CHICAGO (AP) — A referendum allowing Illinois voters to decide if an independent commission should draw the state’s political boundaries was struck down by a judge Wednesday who ruled that it was unconstitutional for the November ballot.
The 37-page written decision by Cook County Circuit Court Judge Diane Larsen was the second setback to advocates of redistricting reform since 2014 when a judge threw out a similar proposal. Both times an attorney linked to Illinois’ top Democratic leaders, including House Speaker Michael Madigan, filed lawsuits claiming the plans weren’t constitutional.
The latest measure by the Independent Map Amendment group proposed an 11-member commission take over drawing legislative boundaries, instead of leaving the process to party leaders. Commission members would be chosen through a complex process involving the state auditor general and potentially Illinois Supreme Court members. Backers, including business and bipartisan political leaders, said they learned from the failed attempt and were better funded. They recently launched a $1 million summer ad campaign.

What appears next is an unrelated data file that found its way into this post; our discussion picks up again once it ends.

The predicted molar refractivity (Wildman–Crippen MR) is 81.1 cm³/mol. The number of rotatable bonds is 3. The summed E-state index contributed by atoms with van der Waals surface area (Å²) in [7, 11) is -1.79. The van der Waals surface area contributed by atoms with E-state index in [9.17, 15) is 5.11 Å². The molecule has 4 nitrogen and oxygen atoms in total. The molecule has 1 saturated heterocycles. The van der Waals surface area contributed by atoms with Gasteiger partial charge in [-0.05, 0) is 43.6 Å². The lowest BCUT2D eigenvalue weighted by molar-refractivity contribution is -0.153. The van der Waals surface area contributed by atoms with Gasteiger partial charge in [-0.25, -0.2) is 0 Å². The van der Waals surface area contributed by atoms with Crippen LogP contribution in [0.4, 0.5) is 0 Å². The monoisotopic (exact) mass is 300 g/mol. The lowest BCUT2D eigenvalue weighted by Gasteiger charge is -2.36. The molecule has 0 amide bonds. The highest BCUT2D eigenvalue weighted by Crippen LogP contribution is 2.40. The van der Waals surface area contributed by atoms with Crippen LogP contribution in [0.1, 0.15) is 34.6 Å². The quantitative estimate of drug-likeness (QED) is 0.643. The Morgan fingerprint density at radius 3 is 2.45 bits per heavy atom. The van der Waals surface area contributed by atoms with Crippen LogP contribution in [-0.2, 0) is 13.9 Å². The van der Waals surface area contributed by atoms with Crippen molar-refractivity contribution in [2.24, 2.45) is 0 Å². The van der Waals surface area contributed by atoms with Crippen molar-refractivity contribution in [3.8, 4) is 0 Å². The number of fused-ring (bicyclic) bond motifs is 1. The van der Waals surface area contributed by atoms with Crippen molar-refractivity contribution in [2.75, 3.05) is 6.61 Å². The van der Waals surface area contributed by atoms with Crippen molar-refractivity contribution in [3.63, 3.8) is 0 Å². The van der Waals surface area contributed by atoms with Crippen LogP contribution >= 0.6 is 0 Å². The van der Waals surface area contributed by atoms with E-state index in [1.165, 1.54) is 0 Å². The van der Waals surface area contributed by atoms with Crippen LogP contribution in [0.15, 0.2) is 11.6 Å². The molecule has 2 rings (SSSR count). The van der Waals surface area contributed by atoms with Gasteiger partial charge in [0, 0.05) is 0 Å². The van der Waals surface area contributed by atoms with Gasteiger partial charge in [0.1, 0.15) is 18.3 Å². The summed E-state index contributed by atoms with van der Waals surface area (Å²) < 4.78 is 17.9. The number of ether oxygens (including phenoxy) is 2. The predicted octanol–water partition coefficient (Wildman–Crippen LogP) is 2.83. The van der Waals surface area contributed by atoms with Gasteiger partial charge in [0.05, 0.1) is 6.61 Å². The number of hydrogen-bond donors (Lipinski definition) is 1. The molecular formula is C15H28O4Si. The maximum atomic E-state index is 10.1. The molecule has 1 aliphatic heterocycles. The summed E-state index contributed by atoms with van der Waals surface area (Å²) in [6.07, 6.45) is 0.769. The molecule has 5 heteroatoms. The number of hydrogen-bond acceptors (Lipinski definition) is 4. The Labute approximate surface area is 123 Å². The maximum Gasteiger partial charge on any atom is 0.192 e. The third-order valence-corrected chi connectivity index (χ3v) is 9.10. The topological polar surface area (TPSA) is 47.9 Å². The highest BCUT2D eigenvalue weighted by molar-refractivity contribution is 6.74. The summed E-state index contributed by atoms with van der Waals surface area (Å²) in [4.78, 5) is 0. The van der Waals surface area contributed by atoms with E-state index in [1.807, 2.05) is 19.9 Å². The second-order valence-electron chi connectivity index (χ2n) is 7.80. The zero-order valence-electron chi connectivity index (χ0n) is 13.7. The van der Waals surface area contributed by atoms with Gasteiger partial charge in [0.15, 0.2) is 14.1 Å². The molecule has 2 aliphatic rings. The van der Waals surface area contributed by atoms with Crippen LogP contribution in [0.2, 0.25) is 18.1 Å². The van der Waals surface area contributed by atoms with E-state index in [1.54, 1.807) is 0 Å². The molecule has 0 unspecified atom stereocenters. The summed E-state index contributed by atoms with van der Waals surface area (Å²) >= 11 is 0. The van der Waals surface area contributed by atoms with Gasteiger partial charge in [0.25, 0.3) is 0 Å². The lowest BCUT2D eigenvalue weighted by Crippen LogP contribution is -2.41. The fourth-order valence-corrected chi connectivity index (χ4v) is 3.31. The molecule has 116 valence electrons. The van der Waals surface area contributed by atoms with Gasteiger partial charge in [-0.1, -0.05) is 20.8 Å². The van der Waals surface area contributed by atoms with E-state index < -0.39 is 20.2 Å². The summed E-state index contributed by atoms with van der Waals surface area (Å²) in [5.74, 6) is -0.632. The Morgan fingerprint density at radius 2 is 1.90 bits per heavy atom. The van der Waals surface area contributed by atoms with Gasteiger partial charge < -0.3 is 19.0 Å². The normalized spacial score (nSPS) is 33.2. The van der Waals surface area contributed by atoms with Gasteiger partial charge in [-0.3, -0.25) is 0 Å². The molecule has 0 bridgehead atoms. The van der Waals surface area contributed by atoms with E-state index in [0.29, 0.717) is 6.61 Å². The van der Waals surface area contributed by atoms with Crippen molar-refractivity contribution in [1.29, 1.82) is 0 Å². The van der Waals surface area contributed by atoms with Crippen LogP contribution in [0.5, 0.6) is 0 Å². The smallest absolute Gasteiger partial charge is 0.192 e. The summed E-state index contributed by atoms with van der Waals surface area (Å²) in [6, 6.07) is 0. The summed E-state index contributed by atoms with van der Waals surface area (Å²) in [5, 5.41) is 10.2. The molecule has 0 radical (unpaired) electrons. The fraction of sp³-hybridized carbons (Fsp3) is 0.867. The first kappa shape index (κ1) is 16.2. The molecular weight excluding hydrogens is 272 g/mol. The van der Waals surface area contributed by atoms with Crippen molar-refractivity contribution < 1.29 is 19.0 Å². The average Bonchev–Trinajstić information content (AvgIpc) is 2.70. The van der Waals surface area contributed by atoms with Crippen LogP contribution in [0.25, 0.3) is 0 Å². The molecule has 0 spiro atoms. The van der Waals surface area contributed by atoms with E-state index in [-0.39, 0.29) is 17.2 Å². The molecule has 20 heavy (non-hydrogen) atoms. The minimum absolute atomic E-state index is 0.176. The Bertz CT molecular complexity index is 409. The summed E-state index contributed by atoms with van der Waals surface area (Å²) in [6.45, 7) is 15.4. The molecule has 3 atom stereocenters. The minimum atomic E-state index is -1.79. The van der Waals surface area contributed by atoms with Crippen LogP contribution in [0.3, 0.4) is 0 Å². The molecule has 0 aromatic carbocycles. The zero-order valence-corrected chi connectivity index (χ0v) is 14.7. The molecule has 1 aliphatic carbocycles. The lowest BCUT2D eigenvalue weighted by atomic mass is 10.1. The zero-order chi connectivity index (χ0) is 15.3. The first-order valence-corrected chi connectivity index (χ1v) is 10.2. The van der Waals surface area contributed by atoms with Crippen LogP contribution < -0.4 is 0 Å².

The group, which claims the once-a-decade redrawing of political districts is too political, vowed Wednesday to file an expedited appeal to the state’s highest court.
“A great deal of care went into crafting an amendment that follows constitutional guidelines while also creating a system that is independent, fair, transparent, and protects the ability of minority communities to elect candidates of their choosing,” Independent Maps chairman Dennis FitzSimons said in a statement. “We believe that the Illinois Supreme Court will side with Illinois voters and not deny citizens the opportunity to vote on this amendment.”